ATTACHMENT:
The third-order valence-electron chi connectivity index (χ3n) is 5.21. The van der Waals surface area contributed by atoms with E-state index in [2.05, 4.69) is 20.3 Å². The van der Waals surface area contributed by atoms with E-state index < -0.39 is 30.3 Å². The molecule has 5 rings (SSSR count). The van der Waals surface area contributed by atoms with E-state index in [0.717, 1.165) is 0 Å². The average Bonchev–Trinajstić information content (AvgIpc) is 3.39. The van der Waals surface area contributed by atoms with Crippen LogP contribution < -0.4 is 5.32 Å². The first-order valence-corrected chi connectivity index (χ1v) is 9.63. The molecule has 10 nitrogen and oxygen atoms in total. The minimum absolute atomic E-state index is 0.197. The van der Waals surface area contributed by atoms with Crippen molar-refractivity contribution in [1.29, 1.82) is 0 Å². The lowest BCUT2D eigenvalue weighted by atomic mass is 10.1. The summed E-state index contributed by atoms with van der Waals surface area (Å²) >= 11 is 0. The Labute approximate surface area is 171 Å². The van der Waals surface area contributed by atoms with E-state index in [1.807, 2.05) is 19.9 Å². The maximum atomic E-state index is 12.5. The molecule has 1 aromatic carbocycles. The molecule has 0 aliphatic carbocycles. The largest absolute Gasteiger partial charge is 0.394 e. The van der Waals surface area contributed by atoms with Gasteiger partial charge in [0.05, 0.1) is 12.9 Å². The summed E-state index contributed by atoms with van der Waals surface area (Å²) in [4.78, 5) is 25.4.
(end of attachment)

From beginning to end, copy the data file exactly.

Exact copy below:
The third-order valence-electron chi connectivity index (χ3n) is 5.21. The van der Waals surface area contributed by atoms with E-state index in [2.05, 4.69) is 20.3 Å². The van der Waals surface area contributed by atoms with E-state index < -0.39 is 30.3 Å². The molecule has 5 rings (SSSR count). The van der Waals surface area contributed by atoms with E-state index in [0.717, 1.165) is 0 Å². The average Bonchev–Trinajstić information content (AvgIpc) is 3.39. The van der Waals surface area contributed by atoms with Crippen LogP contribution < -0.4 is 5.32 Å². The first-order valence-corrected chi connectivity index (χ1v) is 9.63. The molecule has 10 nitrogen and oxygen atoms in total. The minimum absolute atomic E-state index is 0.197. The van der Waals surface area contributed by atoms with Crippen molar-refractivity contribution in [1.29, 1.82) is 0 Å². The lowest BCUT2D eigenvalue weighted by atomic mass is 10.1. The summed E-state index contributed by atoms with van der Waals surface area (Å²) >= 11 is 0. The Labute approximate surface area is 171 Å². The van der Waals surface area contributed by atoms with E-state index in [1.807, 2.05) is 19.9 Å². The maximum atomic E-state index is 12.5. The molecule has 1 aromatic carbocycles. The molecule has 0 aliphatic carbocycles. The largest absolute Gasteiger partial charge is 0.394 e. The van der Waals surface area contributed by atoms with Gasteiger partial charge in [0.05, 0.1) is 12.9 Å². The summed E-state index contributed by atoms with van der Waals surface area (Å²) in [4.78, 5) is 25.4.